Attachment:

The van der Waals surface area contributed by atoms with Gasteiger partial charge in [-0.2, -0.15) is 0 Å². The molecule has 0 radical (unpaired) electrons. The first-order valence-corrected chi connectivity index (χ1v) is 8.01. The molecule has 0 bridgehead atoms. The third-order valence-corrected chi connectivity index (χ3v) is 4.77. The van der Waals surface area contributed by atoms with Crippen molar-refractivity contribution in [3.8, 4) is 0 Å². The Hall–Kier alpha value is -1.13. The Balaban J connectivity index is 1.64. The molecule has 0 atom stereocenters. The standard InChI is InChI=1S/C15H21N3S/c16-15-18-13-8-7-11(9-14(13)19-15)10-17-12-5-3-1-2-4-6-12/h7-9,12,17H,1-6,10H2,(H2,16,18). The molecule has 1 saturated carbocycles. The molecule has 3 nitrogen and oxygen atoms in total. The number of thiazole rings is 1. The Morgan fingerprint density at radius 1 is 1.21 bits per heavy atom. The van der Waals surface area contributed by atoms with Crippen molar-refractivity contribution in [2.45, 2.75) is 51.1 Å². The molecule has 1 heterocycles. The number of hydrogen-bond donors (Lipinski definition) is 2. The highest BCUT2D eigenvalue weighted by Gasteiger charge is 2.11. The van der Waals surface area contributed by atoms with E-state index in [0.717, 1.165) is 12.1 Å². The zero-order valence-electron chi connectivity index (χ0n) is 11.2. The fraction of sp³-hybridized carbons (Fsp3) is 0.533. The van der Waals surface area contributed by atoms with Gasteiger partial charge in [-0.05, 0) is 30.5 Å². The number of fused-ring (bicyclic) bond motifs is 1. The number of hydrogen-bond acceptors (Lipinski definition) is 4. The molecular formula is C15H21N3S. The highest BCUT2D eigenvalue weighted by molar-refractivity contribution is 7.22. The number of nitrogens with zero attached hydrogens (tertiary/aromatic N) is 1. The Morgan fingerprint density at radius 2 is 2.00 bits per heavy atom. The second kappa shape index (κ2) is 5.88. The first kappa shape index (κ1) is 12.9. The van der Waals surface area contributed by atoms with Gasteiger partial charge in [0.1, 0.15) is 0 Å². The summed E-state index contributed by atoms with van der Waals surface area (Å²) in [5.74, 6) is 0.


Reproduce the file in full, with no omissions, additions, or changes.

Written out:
The van der Waals surface area contributed by atoms with Gasteiger partial charge in [-0.2, -0.15) is 0 Å². The molecule has 0 radical (unpaired) electrons. The first-order valence-corrected chi connectivity index (χ1v) is 8.01. The molecule has 0 bridgehead atoms. The third-order valence-corrected chi connectivity index (χ3v) is 4.77. The van der Waals surface area contributed by atoms with Crippen molar-refractivity contribution in [3.8, 4) is 0 Å². The Hall–Kier alpha value is -1.13. The Balaban J connectivity index is 1.64. The molecule has 0 atom stereocenters. The standard InChI is InChI=1S/C15H21N3S/c16-15-18-13-8-7-11(9-14(13)19-15)10-17-12-5-3-1-2-4-6-12/h7-9,12,17H,1-6,10H2,(H2,16,18). The molecule has 1 saturated carbocycles. The molecule has 3 nitrogen and oxygen atoms in total. The number of thiazole rings is 1. The Morgan fingerprint density at radius 1 is 1.21 bits per heavy atom. The van der Waals surface area contributed by atoms with Crippen molar-refractivity contribution in [2.45, 2.75) is 51.1 Å². The molecule has 1 heterocycles. The number of hydrogen-bond donors (Lipinski definition) is 2. The highest BCUT2D eigenvalue weighted by Gasteiger charge is 2.11. The van der Waals surface area contributed by atoms with E-state index in [0.717, 1.165) is 12.1 Å². The zero-order valence-electron chi connectivity index (χ0n) is 11.2. The fraction of sp³-hybridized carbons (Fsp3) is 0.533. The van der Waals surface area contributed by atoms with Gasteiger partial charge in [-0.05, 0) is 30.5 Å². The number of fused-ring (bicyclic) bond motifs is 1. The number of hydrogen-bond acceptors (Lipinski definition) is 4. The molecular formula is C15H21N3S. The highest BCUT2D eigenvalue weighted by molar-refractivity contribution is 7.22. The number of nitrogens with zero attached hydrogens (tertiary/aromatic N) is 1. The Morgan fingerprint density at radius 2 is 2.00 bits per heavy atom. The second kappa shape index (κ2) is 5.88. The first kappa shape index (κ1) is 12.9. The van der Waals surface area contributed by atoms with Gasteiger partial charge in [0.1, 0.15) is 0 Å². The summed E-state index contributed by atoms with van der Waals surface area (Å²) in [5.74, 6) is 0.